A common pattern, perhaps the most common pattern, of lujvo-making creates what is called a “symmetrical lujvo”. A symmetrical lujvo is one based on a tanru interpretation such that the first place of the seltau is equivalent to the first place of the tertau: each component of the tanru characterizes the same object. As an illustration of this, consider the lujvo “balsoi”: it is intended to mean “both great and a soldier” — that is, “great soldier”, which is the interpretation we would tend to give its veljvo, “banli sonci”. The underlying gismu place structures are:

5.1) “banli”: b1 is great in property b2 by standard b3 “sonci”: s1 is a soldier of army s2In this case the s1 place of “sonci” is redundant, since it is equivalent to the b1 place of “banli”. Therefore the place structure of “balsoi” need not include places for both s1 and b1, as they refer to the same thing. So the place structure of “balsoi” is at most

5.2) b1=s1 is a great soldier of army s2 in property b2 by standard b3Some symmetrical veljvo have further equivalent places in addition to the respective first places. Consider the lujvo “tinju'i”, “to listen” (“to hear attentively, to hear and pay attention”). The place structures of the gismu “tirna” and “jundi” are:

5.3) “tirna”: t1 hears sound t2 against background noise t3 “jundi”: j1 pays attention to j2and the place structure of the lujvo is:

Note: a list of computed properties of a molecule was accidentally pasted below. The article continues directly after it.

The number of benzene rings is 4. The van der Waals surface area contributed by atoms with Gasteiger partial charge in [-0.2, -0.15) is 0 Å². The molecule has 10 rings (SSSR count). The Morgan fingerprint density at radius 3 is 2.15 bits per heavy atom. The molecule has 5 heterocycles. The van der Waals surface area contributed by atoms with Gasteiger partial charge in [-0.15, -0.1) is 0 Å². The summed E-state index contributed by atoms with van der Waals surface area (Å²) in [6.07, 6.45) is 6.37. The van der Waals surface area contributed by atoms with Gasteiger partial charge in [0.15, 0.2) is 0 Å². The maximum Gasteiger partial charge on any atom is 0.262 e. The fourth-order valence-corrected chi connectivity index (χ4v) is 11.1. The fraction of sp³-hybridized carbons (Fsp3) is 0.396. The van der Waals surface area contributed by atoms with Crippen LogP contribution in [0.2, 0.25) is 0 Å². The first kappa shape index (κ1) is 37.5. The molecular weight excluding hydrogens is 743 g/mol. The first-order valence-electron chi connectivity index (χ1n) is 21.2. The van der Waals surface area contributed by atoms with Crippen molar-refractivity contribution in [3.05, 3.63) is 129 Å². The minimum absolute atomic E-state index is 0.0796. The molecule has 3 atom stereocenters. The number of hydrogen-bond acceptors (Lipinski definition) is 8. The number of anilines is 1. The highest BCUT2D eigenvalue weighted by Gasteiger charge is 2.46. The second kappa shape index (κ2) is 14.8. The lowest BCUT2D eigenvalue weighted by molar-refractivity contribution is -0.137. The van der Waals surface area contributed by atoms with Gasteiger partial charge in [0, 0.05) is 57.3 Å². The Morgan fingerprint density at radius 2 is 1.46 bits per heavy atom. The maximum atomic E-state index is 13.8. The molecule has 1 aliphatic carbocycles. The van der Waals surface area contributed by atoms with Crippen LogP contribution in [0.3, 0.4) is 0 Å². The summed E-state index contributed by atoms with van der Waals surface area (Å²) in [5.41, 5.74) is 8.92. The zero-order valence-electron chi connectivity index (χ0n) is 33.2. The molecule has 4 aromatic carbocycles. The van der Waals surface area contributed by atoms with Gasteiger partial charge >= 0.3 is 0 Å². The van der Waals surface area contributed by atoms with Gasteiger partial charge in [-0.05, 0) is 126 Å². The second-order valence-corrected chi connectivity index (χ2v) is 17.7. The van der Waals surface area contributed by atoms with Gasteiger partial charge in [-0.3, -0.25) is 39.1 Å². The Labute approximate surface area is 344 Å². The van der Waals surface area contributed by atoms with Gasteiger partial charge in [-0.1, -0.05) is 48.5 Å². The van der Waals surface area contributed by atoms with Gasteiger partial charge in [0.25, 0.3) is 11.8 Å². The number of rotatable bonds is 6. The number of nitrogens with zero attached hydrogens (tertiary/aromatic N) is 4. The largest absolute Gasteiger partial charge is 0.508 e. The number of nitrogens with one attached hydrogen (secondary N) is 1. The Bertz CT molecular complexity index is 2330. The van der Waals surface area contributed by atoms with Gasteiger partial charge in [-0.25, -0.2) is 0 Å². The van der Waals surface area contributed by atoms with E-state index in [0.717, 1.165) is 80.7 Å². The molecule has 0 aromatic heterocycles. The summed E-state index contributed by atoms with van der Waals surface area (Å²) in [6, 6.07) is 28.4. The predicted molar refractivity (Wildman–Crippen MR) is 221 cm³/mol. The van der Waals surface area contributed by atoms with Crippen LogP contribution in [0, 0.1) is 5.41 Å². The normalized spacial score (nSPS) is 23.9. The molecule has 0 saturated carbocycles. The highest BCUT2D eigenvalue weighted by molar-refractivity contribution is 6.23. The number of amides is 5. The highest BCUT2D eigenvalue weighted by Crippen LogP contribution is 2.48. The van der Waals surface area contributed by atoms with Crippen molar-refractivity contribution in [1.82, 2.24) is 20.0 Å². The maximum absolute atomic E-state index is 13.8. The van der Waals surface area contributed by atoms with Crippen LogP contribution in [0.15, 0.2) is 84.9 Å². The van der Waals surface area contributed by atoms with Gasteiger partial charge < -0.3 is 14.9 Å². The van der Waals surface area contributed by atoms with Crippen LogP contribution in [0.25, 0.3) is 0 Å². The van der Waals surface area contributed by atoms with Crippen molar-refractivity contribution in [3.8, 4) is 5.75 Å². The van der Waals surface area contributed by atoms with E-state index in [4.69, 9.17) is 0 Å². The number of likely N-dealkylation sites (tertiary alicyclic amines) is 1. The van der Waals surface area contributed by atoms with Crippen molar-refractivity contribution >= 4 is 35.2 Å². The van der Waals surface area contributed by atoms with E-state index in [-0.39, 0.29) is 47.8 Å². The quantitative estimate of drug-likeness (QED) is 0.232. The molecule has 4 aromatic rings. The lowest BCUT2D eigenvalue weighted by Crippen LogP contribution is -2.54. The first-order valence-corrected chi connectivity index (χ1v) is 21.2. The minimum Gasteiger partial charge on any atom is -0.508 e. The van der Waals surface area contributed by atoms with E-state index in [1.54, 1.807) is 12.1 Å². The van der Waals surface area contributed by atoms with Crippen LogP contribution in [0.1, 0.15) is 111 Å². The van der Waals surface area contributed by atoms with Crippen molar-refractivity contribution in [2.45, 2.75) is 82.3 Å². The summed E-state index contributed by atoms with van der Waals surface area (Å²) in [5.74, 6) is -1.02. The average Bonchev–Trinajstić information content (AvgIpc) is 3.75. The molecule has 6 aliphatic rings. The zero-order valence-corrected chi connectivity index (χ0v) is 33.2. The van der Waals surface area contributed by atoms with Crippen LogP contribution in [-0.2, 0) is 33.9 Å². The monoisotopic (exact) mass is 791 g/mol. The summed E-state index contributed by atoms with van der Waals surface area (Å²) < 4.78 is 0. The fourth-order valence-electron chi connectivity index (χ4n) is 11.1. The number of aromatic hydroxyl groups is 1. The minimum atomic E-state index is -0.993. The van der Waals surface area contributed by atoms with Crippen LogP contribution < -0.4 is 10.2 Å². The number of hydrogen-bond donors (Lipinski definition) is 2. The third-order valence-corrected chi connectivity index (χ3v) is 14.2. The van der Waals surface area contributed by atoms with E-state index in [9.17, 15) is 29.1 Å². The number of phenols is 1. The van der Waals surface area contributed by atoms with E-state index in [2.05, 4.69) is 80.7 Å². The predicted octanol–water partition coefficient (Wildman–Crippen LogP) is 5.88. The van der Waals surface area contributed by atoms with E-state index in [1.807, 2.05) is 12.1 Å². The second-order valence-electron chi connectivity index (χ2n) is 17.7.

5.4) j1=t1 listens to j2=t2 against background noise t3Why so? Because not only is the j1 place (the one who pays attention) equivalent to the t1 place (the hearer), but the j2 place (the thing paid attention to) is equivalent to the t2 place (the thing heard).

A substantial minority of lujvo have the property that the first place of the seltau (“gerku” in this case) is equivalent to a place other than the first place of the tertau; such lujvo are said to be “asymmetrical”. (There is a deliberate parallel here with the terms “asymmetrical tanru” and “symmetrical tanru” used in Chapter 5.)

In principle any asymmetrical lujvo could be expressed as a symmetrical lujvo. Consider “gerzda”, discussed in Section 3, where we learned that the g1 place was equivalent to the z2 place. In order to get the places aligned, we could convert “zdani” to “se zdani” (or “selzda” when expressed as a lujvo). The place structure of “selzda” is

5.5) s1 is housed by nest s2and so the three-part lujvo “gerselzda” would have the place structure

5.6) s1=g1 is a dog housed in nest s2 of dog breed g2However, although “gerselzda” is a valid lujvo, it doesn’t translate “doghouse”; its first place is the dog, not the doghouse. Furthermore, it is more complicated than necessary; “gerzda” is simpler than “gerselzda”.

From the reader’s or listener’s point of view, it may not always be obvious whether a newly met lujvo is symmetrical or asymmetrical, and if the latter, what kind of asymmetrical lujvo. If the place structure of the lujvo isn’t given in a dictionary or elsewhere, then plausibility must be applied, just as in interpreting tanru.

The lujvo “karcykla”, for example, is based on “karce klama”, or “car goer”. The place structure of “karce” is:

5.7) karce: ka1 is a car carrying ka2 propelled by ka3

A asymmetrical interpretation of “karcykla” that is strictly analogous to the place structure of “gerzda”, equating the kl2 (destination) and ka1 (car) places, would lead to the place structure

5.8) kl1 goes to car kl2=ka1 which carries ka2 propelled by ka3 from origin kl3 via route kl4 by means of kl5But in general we go about in cars, rather than going to cars, so a far more likely place structure treats the ka1 place as equivalent to the kl5 place, leading to

5.9) kl1 goes to destination kl2 from origin kl3 via route kl4 by means of car kl5=ka1 carrying ka2 propelled by ka3.instead.